The Spark Plug Started Out As A Really Dangerous Toy

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Once you realize that pretty much everything around you, no matter how seemingly small and insignificant, has a story behind it, the world becomes much more interesting. Your car is packed full of parts with good stories behind them (the tragic tale of Sir Nathan Airfilter comes to mind) but the one I'd like to talk about today is for the humble spark plug. Though we now employ them, slave-like, to ignite our fuel hundreds of times a minute, their ancestors were once used to make Victorian-era lecture-goers crap their pantaloons.

The spark plug is one of those car parts that you can pretty much guess its function just from its name. It sparks, and it does indeed plug a hole in most engines. A quick primer for those of you who have been so enmeshed in the plugless world of Diesels that you may have forgotten: the spark plug is a small, usually ceramic-insulated device that screws into a hole in the top of an engine's cylinder and creates the electrical spark that explodes the compressed air-and-fuel mixture, which sends the piston flying down, rotating the crankshaft which, though the transaxle system drives the wheels, which lets you do your burnouts in front of the Dairy Queen and from there gets you laid or to work or whatever. It's the money shot-maker of the Otto-cycle engine.

So, as the thing that actually makes the explosion happen, the spark plug was absolutely crucial to the development of the internal-combustion engine. And it was born from work that Alessandro Volta was doing in the infancy of man's harnessing of electricity.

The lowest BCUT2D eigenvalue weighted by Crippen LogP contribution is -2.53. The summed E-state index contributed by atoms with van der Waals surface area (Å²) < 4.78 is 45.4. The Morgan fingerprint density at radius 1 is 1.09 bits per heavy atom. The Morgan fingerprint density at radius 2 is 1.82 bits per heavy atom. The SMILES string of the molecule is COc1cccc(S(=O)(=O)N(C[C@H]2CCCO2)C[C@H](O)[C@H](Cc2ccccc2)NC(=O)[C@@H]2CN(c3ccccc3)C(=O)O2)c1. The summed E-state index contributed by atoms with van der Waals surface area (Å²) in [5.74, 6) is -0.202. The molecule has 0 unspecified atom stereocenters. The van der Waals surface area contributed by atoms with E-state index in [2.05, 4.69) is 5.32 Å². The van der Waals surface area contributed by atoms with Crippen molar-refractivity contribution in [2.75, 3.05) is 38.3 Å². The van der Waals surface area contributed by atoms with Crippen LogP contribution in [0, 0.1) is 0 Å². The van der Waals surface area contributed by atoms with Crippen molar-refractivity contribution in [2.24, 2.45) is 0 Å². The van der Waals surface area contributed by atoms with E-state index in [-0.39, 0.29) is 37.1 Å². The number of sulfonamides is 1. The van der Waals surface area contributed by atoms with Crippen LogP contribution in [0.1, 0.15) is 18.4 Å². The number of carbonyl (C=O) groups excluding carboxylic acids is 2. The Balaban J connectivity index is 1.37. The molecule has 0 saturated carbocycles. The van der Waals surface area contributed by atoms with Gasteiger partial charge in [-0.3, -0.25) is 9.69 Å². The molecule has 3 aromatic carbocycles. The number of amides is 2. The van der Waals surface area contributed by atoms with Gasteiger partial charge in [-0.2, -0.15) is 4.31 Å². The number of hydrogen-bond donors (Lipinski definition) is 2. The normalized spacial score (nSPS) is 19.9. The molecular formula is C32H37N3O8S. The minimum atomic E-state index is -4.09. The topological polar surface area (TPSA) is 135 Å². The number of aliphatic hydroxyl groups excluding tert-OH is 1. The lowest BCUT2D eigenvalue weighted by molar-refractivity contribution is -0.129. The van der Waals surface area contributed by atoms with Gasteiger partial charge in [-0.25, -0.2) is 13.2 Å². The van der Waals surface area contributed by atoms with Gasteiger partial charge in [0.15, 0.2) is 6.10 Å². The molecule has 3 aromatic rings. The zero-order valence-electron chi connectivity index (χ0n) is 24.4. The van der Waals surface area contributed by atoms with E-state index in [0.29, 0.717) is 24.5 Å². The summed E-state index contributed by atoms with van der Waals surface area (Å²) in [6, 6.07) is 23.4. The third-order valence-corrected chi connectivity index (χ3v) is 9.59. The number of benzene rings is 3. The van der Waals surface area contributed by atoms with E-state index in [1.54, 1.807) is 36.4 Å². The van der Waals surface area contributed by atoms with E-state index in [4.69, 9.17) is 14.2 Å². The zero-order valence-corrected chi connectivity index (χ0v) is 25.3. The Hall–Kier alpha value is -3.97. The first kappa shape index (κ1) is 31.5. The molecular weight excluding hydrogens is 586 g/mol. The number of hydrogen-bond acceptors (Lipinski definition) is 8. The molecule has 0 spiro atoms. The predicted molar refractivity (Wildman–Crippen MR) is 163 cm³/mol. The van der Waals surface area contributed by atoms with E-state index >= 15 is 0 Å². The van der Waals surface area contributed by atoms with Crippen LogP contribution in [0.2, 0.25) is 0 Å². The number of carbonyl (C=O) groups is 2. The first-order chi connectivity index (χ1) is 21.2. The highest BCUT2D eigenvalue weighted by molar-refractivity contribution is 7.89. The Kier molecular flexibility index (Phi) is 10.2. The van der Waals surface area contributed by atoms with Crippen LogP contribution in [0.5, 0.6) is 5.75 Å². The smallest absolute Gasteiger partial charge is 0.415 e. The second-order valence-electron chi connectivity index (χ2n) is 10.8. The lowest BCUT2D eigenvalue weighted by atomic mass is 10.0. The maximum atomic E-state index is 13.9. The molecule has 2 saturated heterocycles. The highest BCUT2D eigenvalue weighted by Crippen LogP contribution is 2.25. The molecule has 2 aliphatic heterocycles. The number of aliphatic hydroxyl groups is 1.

Volta, whom, you may have guessed, the electrical unit volt is named for, was also the inventor of the voltaic pile, a very early form of battery. The voltaic piles (which aren't his hemorrhoids — those are just Volta's piles) gave him access to electrical current to experiment with, and one of the used he put this current to was the Eudiometer, which was a device that ignited a mixture of hydrogen and air to determine the "goodness" of the air. By "goodness" he meant oxygen quantity, which I think we can all agree does make for some pretty good air.


These experiments prompted him to describe building a sort of air gun, where a spark would ignite a flammable mixture. Our on-the-ball readers will note that that sounds a hell of a lot like what a spark plug does.

By the 1800s, scientific lecturers were building what they called "Volta's Pistol" — a pistol (or cannon, or bulb) - shaped device that had a cork on one end, was filled with a mix of hydrogen and oxygen in the middle, and an early spark plug progenitor on the other. The proud owner would connect the plug's wires to some form of current — a voltaic pile, Leyden jar, or other early battery — and the plug would spark, exploding the gaseous mixture and launching the cork from the bottle with a huge BANG, which would then wake up all the students or society people nodding off in the auditorium.


So, this goofy and likely dangerous little scientific toy had all the elements of the modern spark plug in it. Pressurized cylinder full of explosive gas, with a little inset pair of electrodes to create a spark that jumps across a tiny gap, blowing everything up and causing the force to react against something. In the gun's case, it was the launched cork, in a car engine it's the piston, but the principle is the same.

It was a long road from the pistol to the engine, of course, though. But not that long. By 1860, Jean-Joseph-Étienne Lenoir was the first to employ a more real-seeming spark plug (ceramic insulator and everything) in an internal-combustion engine. While we here in the US were nervously circling Civil War, this Belgian was making spark plugs, and we haven't looked back since.


So, today, as your plugs fire about 500 times every minute, give a thought to the startled lecture-snoozers that made it all possible.